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Intarsia - the only way?

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  • Intarsia - the only way?

    I've never tried intarsia and I'd love to have a go, but the cutting technique strikes me as being rather imprecise. Unless I'm mistaken, you have to cut each piece separately. To my mind, this introduces rather a large margin for a disparity of cuts between abutting sections.

    When I've cut marquetry in the past, I've used a technique known as overlapping whereby one layer of veneer (the base) is left with a border of waste. The piece of veneer (the top) that will abut the base where the waste wood has been left is then temporarily adhered to the waste and both the top and base are cut simultaneously, producing a perfect match.

    Is there any reason why this technique couldn't be adapted for use with intarsia?

    Gill
    There is no opinion, however absurd, which men will not readily embrace as soon as they can be brought to the conviction that it is readily adopted.
    (Schopenhauer, Die Kunst Recht zu Behalten)

  • #2
    My guess is you gonna get some yes's and some no's. So ... my answer is try it on a couple piece of scrap. Nothing to lose but a few minutes time and something to gain in an education. Of course, that's coming from a person who will try most anything at least once (usually once more than I should ).

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    • #3
      Right off, one of the problems I see is that most intarsia uses thicker wood that marquetry--one I'm working on now uses 5/4 or thicker wood--that's pretty thick to be cutting accurately on a scroll saw. If you were doing thinner intarsia, I can see that technique working...


      One tip I've seen from Troy Lichardt is to "re-cut" your intarsia pieces by holding them together and cutting along the joint again wiht the scroll saw. This removes the high spots and lets you get a tighter fit!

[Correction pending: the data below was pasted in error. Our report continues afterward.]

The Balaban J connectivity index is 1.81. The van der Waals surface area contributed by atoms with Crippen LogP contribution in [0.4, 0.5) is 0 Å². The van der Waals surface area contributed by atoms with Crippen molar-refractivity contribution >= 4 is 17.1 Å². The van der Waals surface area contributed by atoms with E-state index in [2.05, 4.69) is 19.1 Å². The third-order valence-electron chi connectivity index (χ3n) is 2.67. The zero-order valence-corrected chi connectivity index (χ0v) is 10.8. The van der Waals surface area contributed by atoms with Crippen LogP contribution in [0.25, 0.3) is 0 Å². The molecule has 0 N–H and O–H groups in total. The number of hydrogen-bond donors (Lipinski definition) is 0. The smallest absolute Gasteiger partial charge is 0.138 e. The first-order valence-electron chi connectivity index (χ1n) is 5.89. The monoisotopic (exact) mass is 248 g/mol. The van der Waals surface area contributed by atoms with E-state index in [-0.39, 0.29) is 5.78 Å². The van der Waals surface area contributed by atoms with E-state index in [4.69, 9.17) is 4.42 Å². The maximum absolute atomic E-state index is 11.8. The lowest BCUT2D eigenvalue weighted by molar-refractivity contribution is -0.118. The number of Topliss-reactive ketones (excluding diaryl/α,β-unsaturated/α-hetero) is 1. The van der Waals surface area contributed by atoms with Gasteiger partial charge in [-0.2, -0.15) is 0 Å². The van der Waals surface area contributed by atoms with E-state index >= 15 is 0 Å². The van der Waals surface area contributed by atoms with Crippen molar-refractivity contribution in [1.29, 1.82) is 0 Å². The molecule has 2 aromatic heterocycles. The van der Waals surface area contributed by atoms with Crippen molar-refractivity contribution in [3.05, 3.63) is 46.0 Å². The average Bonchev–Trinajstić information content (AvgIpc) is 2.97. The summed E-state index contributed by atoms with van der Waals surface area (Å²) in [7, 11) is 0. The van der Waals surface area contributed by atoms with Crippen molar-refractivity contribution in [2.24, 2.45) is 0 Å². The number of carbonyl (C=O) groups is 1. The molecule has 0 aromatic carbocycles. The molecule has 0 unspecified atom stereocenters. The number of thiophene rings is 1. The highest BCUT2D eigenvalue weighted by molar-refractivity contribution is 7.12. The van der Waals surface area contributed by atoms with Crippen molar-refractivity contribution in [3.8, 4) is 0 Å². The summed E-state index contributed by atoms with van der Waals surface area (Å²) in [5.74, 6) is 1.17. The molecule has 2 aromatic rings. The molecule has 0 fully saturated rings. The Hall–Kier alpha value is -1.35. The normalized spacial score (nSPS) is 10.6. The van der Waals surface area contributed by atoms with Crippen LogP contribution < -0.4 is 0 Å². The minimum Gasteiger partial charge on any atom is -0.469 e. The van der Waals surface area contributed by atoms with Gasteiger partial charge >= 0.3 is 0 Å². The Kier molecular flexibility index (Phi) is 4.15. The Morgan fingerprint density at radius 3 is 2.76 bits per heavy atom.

Bob
      www.GrobetUSA.com

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      • #4
        Ed - according to Oscar Wilde, you should "try anything once except for incest and morris dancing".

        Bob - That Troy Lichardt tip is very interesting and sounds like a variant of the technique used to correct ill-fitting miter joints. How does Mr Lichardt suggest you should hold the pieces together whilst cutting? If I was to rely on simply using my hands, I'd be worried that I might slip.

        Gill
        There is no opinion, however absurd, which men will not readily embrace as soon as they can be brought to the conviction that it is readily adopted.
        (Schopenhauer, Die Kunst Recht zu Behalten)

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        • #5
          Troy held them with his hands, but I would be tempted to use some sort of large gum (rubber) band or a band clamp myself...

          Either that, or become excellent at following the line <grin>

          Bob
          www.GrobetUSA.com

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          • #6
            I bet double sided carpet tape would work to hold them together
            CAЯL HIRD-RUTTEЯ
            "proud member of the best scroll sawing forum on the net."
            Ryobi SC180VS scroll saw EX21

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            • #7